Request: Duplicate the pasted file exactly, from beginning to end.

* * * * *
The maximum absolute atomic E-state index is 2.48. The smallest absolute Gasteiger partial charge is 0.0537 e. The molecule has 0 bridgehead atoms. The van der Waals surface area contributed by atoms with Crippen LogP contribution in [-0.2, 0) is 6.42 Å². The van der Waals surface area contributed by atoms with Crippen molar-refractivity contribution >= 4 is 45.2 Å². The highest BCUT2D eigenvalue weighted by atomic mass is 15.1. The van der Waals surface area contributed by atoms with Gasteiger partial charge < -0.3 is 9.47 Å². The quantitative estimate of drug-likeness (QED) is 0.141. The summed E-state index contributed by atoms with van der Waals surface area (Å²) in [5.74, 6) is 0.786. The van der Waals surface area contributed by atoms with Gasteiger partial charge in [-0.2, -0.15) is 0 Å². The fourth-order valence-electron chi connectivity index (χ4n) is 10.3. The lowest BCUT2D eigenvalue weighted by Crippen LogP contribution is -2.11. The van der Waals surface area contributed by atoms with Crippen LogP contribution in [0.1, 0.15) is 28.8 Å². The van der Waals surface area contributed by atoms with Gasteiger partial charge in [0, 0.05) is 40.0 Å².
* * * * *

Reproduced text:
The maximum absolute atomic E-state index is 2.48. The smallest absolute Gasteiger partial charge is 0.0537 e. The molecule has 0 bridgehead atoms. The van der Waals surface area contributed by atoms with Crippen LogP contribution in [-0.2, 0) is 6.42 Å². The van der Waals surface area contributed by atoms with Crippen molar-refractivity contribution >= 4 is 45.2 Å². The highest BCUT2D eigenvalue weighted by atomic mass is 15.1. The van der Waals surface area contributed by atoms with Gasteiger partial charge < -0.3 is 9.47 Å². The quantitative estimate of drug-likeness (QED) is 0.141. The summed E-state index contributed by atoms with van der Waals surface area (Å²) in [5.74, 6) is 0.786. The van der Waals surface area contributed by atoms with Gasteiger partial charge in [-0.2, -0.15) is 0 Å². The fourth-order valence-electron chi connectivity index (χ4n) is 10.3. The lowest BCUT2D eigenvalue weighted by Crippen LogP contribution is -2.11. The van der Waals surface area contributed by atoms with Crippen LogP contribution in [0.1, 0.15) is 28.8 Å². The van der Waals surface area contributed by atoms with Gasteiger partial charge in [0, 0.05) is 40.0 Å².